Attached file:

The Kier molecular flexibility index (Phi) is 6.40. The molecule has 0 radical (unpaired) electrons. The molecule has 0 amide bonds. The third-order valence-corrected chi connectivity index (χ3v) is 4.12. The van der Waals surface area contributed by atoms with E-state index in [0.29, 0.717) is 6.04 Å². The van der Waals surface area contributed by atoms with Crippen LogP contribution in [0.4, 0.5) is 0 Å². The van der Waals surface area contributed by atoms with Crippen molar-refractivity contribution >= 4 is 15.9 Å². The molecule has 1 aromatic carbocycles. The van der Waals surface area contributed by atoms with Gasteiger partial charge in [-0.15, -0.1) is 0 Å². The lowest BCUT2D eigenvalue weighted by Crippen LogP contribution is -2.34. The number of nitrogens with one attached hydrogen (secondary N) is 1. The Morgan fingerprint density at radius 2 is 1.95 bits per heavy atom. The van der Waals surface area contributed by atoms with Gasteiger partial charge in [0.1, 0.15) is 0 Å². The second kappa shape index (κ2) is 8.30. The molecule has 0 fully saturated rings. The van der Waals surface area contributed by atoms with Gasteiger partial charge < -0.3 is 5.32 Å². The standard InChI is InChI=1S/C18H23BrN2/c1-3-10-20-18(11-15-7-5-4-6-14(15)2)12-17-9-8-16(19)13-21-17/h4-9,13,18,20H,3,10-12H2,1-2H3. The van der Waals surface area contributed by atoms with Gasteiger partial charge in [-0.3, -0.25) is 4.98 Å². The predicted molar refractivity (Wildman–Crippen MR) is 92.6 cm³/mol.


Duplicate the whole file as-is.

The Kier molecular flexibility index (Phi) is 6.40. The molecule has 0 radical (unpaired) electrons. The molecule has 0 amide bonds. The third-order valence-corrected chi connectivity index (χ3v) is 4.12. The van der Waals surface area contributed by atoms with E-state index in [0.29, 0.717) is 6.04 Å². The van der Waals surface area contributed by atoms with Crippen LogP contribution in [0.4, 0.5) is 0 Å². The van der Waals surface area contributed by atoms with Crippen molar-refractivity contribution >= 4 is 15.9 Å². The molecule has 1 aromatic carbocycles. The van der Waals surface area contributed by atoms with Gasteiger partial charge in [-0.15, -0.1) is 0 Å². The lowest BCUT2D eigenvalue weighted by Crippen LogP contribution is -2.34. The number of nitrogens with one attached hydrogen (secondary N) is 1. The Morgan fingerprint density at radius 2 is 1.95 bits per heavy atom. The van der Waals surface area contributed by atoms with Gasteiger partial charge in [0.1, 0.15) is 0 Å². The second kappa shape index (κ2) is 8.30. The molecule has 0 fully saturated rings. The van der Waals surface area contributed by atoms with Gasteiger partial charge < -0.3 is 5.32 Å². The standard InChI is InChI=1S/C18H23BrN2/c1-3-10-20-18(11-15-7-5-4-6-14(15)2)12-17-9-8-16(19)13-21-17/h4-9,13,18,20H,3,10-12H2,1-2H3. The van der Waals surface area contributed by atoms with Gasteiger partial charge in [-0.3, -0.25) is 4.98 Å². The predicted molar refractivity (Wildman–Crippen MR) is 92.6 cm³/mol.